One of the features of a NoRooz celebration is a Haft Seen display, spread out on the sofreh. I use my mantle above the fireplace... mostly so our pets won't mess with it! The Haft Seen has seven ("haft") traditional items arranged on it that all begin with the letter "S" ("seen") in Farsi. The items seem to vary a bit from region to region, and there are also lots of lovely supplementary items you can put up. One of our annual traditions is that every year I stand up and go over all the items on the table, their name in Farsi, and their meaning/symbolism as part of the display. Mr VE&T got this great panorama picture of our whole gang (I love my brother playing with Footie in the bottom right corner!)
The main 7 items:
Sabzi - sprouts symbolizing growth and rebirth
Samanu - a sprouted wheat pudding, symbolizing wealth
Senjed - oleander seeds, symbolizing love
Seer - garlic, symbolizing medicine 
Seeb - apple, symbolizing health
Sumac - ground sumac, symbolizing the color of the sunrise
Serkeh - vinegar, symbolizing "old age and patience."

some of the other things include:
Sonbol - a hyacinth, symbolizing spring time
Sekkeh - coins, symbolizing weather and prosperity
Shirini- sweeties, for sweetness in the new year
A mirror - symbolizing reflection
A copies of poetry books Hafiz & Rumi, two great Persian poets
Candles
Eggs, symbolizing new birth (I use glass eggs)
A goldfish, symbolizing life (I use a cute plastic goldfish!)


Sabzi Polow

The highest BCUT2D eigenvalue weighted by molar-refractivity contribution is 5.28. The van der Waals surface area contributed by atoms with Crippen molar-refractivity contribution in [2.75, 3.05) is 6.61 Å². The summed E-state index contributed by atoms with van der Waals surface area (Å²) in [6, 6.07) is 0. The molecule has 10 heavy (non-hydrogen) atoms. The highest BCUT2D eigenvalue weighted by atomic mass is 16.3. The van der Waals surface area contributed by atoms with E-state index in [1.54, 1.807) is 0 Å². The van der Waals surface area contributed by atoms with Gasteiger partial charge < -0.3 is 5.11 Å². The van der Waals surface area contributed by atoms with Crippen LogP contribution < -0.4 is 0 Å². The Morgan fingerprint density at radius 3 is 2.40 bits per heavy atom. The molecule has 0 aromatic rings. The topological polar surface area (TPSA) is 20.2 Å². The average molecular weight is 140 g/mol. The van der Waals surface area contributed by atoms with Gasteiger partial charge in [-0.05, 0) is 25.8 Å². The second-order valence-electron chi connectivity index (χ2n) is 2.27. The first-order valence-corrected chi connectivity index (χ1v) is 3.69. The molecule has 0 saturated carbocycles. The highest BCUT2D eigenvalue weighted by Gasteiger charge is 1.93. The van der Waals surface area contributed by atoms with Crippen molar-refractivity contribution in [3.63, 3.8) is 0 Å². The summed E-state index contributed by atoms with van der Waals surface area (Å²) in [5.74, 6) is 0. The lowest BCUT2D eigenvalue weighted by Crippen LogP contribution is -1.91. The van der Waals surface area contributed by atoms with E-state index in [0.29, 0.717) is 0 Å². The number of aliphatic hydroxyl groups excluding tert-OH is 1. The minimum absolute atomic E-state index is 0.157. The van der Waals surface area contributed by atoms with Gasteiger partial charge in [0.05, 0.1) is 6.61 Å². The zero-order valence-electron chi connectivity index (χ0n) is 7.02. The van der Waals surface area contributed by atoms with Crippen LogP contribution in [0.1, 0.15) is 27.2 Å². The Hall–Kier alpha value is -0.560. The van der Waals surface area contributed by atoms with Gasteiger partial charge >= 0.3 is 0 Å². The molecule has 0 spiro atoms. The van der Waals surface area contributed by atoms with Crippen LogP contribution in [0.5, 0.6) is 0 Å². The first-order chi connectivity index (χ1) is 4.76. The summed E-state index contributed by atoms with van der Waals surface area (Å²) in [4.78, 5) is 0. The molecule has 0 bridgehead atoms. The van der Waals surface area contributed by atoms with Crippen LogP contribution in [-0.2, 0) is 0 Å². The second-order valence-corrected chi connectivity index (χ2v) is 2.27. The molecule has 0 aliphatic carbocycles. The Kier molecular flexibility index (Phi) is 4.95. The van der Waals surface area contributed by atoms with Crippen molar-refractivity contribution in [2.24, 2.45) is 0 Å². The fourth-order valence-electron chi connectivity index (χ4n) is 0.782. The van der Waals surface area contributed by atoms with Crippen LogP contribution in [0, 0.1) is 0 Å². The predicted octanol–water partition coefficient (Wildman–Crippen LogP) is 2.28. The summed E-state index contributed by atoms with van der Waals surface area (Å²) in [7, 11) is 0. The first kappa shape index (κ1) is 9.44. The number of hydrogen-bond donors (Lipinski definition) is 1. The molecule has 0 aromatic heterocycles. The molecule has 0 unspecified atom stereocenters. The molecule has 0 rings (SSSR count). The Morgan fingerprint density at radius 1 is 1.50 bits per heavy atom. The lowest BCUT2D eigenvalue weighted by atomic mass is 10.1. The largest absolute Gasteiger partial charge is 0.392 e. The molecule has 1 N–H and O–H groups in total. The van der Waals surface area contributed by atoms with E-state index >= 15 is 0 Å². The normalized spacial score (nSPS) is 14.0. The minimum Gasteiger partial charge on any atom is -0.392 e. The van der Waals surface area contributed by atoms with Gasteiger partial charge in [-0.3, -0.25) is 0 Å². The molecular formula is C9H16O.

Sabzi Polow is another traditional NoRooz dish - parboiled basmati rice is mixed with yogurt, a mountain of fresh herbs, and then cooked/steamed in a pot. The Persian preparation of rice is so special and fantastic - the individual grains of rice are never clumpy or sticky, and there is a beautiful, crunchy golden crust on the exterior. This crunchy part is so good that it has it's own word "tahdig" -and it is definitely the best part. Every year I suffer some anxiety about how well my tahdig will turn out and this year I got a beautiful golden crust -- perfect, beautiful and delicious! I was so happy! 

Sabzi Polow
based on the Persian Rice recipe from Vegan Eats World, by Terry Hope Romero
*you can easily double this recipe, which is what I usually do 

ingredients
3/4 cup minced fresh dill
3/4  cup minced fresh cilantro
3/4  cup minced fresh scallions or leeks (green parts only)
3/4 cup minced fresh parsley
1 2/3 cups white basmati rice
8 cups water
1 1/2 tsp salt
1/3 cup unsweetened vegan yogurt
1/4 tsp salt
4 Tbsp olive oil or melted vegan butter


instructions:
Wash and mince your fresh herbs thoroughly - either by hand or with a food processor. Remember, you really really want to mince those herbies finely.

Put the rice into a mesh strainer and rinse it well under cold water, to wash off excess starches. In a large pot, bring the 8 cups of water to a rolling boil. Add in the salt, then add the rice. Boil for 3-5 minutes. Take out a grain or two of rice and bite into it -- you want the outside to be soft and lightly cooked and the inside to still be hard. Drain the rice and rinse it again with cold water, and then put it in a large bowl.

To the rice, add the 1/4 tsp salt, vegan yogurt, and 2 Tbsp of the oil/butter, and mix well. Take out 1/2 cup of this mixture and set it aside. Now add the minced herbs to the big bowl and mix them to fully incorporate.